3. Finding help in R

Sooner or later, everyone needs help… and working with R does not constitute any exception. There are several ways to get help with R.

In R:

As indicated in the R console when starting up R, you may get help by typing help(). This command opens immediately a new page/tab in your Web Browser (Internet Explorer, Chrome, Firefox…) in a rather non-sexy format. In the meantime, the R console displays:help()

A second way to get help in R is through the command help.start(). This opens also a new page in your browser, but this page looks a bit more friendly (hyperlinks, simple design):


In the meantime, the console shows:

if nothing happens

Should your browser refuse to open the page or remain inactive following the command in R, simply copy the address provided in the console and paste it in your browser.

Should you need help specifically about a function, you may type the function preceded by a question mark in the console. Using the function table() as an example, simply type ?table or ?table() in the console and a page containing info on the function opens in your browser.

Should you need help bout something which is not a function (maybe a term in statistics or graphic design), type the term that you need info about preceded by 2 question marks: ??mean could be an example. Note that the page that opens in your browser is the result of a search tool which provides a list of relevant pages or items linked to your request.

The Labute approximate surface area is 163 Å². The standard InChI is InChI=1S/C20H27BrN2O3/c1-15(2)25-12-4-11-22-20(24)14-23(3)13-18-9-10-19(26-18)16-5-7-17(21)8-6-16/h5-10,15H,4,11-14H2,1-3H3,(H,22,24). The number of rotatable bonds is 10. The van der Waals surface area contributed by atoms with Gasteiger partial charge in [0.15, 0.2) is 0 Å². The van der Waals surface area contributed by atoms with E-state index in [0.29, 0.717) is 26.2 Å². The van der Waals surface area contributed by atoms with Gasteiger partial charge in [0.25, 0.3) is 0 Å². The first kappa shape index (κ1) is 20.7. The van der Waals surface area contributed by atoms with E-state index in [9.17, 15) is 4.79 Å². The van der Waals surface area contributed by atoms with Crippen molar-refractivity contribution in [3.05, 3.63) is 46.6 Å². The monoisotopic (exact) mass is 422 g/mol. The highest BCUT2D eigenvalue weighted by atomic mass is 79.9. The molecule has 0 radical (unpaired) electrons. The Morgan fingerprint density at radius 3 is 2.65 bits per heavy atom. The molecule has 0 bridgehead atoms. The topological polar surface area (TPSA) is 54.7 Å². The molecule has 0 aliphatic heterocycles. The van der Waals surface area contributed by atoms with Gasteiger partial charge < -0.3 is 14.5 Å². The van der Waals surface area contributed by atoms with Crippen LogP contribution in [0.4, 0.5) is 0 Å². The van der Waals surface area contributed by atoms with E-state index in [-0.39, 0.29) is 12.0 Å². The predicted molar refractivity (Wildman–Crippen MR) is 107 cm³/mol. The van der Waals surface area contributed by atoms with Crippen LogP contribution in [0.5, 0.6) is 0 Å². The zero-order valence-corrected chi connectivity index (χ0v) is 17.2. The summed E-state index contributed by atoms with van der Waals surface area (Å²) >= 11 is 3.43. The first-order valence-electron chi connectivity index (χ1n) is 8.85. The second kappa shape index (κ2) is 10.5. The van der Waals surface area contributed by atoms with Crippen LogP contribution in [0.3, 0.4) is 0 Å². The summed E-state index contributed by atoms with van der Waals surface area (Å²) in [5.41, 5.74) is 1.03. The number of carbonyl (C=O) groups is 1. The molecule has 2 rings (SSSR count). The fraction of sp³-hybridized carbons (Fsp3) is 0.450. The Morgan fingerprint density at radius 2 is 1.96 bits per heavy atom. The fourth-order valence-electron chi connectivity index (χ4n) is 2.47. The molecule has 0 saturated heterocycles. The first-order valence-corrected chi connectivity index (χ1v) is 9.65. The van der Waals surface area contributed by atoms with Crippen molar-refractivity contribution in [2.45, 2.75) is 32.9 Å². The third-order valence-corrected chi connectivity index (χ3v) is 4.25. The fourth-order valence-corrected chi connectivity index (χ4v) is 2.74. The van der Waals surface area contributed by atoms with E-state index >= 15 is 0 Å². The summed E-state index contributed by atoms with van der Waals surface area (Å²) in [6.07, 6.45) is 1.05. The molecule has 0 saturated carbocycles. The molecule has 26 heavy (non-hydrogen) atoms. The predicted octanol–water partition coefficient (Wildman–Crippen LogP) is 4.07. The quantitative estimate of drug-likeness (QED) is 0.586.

If the solutions above do not provide enough help or if you need more details or further explanations, you might try your luck online. There are surprisingly a lot of blogs and websites which provide tutorials and assistance about R. Some of these are available via the Useful blogs and Useful books and docs boxes at the bottom of the present page. Finally, forums like stackoverflow are a convenient place to find a solution to a very precise problem: you may find the question and answer you need in this huge database or ask a question to a whole community of R users.

In books:

The section Useful books and docs at the bottom of this page provides you with links towards very useful references (books, e-books, online resources). Among them, “R for the dummies”… (well, one has to start somewhere) but also two books by M.J. Crawley, “the R book” and “Statistics: an introduction using R” which are considered as references in the field of R and statistics.


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